Although nothing like these German monsters, the U.S. Navy had some very powerful long range guns as well. Unfortunately, they were mounted on battleships, and the Western Front, where the AEF would be deployed, was nowhere near the waters where this firepower could be brought to bear. But Rear Admiral Ralph Earle, who commanded the Navy's Bureau of Ordnance, had another idea. He suggested mounting 14-inch naval guns onto railway cars.
The idea was quickly approved. Work began immediately on creating these strange hybrids, and then-Captain Charles Plunkett was appointed as the overall commander of this unusual task force. Special railway cars were designed to mount the giant guns-one to a car-along with auxiliary cars that housed workshops, ammunition magazines, radio spaces, offices, and accommodations for the 334 Navy crewmembers who would be needed to serve the guns. More than 20,000 Sailors volunteered for this unusual duty.
In August 1918 the guns arrived at St. Nazaire on the western coast of France. By 6 September the guns were at the front and firing their first shots. Although it had been hoped that these guns would be able to destroy the enemy's Big Berthas, the Germans had removed them from the front by the time the Americans had arrived, presumably because of some mechanical failures. Nonetheless, the American railway guns proved useful. Firing several hundred rounds at distances from 18 to 23 miles, they successfully hit targets at several German-held railway yards and various other enemy positions. The Germans returned fire on several occasions, and one Sailor was killed as a result.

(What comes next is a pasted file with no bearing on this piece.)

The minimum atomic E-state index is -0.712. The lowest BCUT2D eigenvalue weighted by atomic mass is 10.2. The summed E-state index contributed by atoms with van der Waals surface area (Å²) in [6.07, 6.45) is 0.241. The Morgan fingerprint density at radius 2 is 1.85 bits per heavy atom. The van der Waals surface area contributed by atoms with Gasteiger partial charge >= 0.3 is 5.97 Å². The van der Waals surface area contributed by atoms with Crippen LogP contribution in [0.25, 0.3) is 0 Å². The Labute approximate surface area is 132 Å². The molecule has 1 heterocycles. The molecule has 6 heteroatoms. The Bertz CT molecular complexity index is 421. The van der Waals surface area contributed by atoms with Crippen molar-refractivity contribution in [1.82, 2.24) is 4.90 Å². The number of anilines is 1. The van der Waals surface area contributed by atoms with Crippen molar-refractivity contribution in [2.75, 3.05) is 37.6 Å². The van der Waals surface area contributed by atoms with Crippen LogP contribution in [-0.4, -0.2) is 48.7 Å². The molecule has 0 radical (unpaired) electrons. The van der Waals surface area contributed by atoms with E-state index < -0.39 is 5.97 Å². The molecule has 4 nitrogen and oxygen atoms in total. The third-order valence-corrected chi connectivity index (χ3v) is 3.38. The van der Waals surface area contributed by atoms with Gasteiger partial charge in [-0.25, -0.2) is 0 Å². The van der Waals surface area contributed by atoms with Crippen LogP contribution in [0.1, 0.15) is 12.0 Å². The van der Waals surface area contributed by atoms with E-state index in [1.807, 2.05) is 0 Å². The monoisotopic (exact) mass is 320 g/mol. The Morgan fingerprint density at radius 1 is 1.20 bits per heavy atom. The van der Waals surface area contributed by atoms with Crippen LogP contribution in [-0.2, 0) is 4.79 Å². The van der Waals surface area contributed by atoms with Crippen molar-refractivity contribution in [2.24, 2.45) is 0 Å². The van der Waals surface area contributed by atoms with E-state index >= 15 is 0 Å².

After the war, guns were shipped back to the United States and kept in reserve. The rise of air power made them too vulnerable to ever be used again. Captain Plunkett went back to a more conventional career, subsequently serving as commandant of the New York Navy Yard and retiring as a rear admiral in 1928. He is interred at Arlington National Cemetery, and one of his railway guns is today on display at the U.S. Navy Museum in the Washington Navy Yard.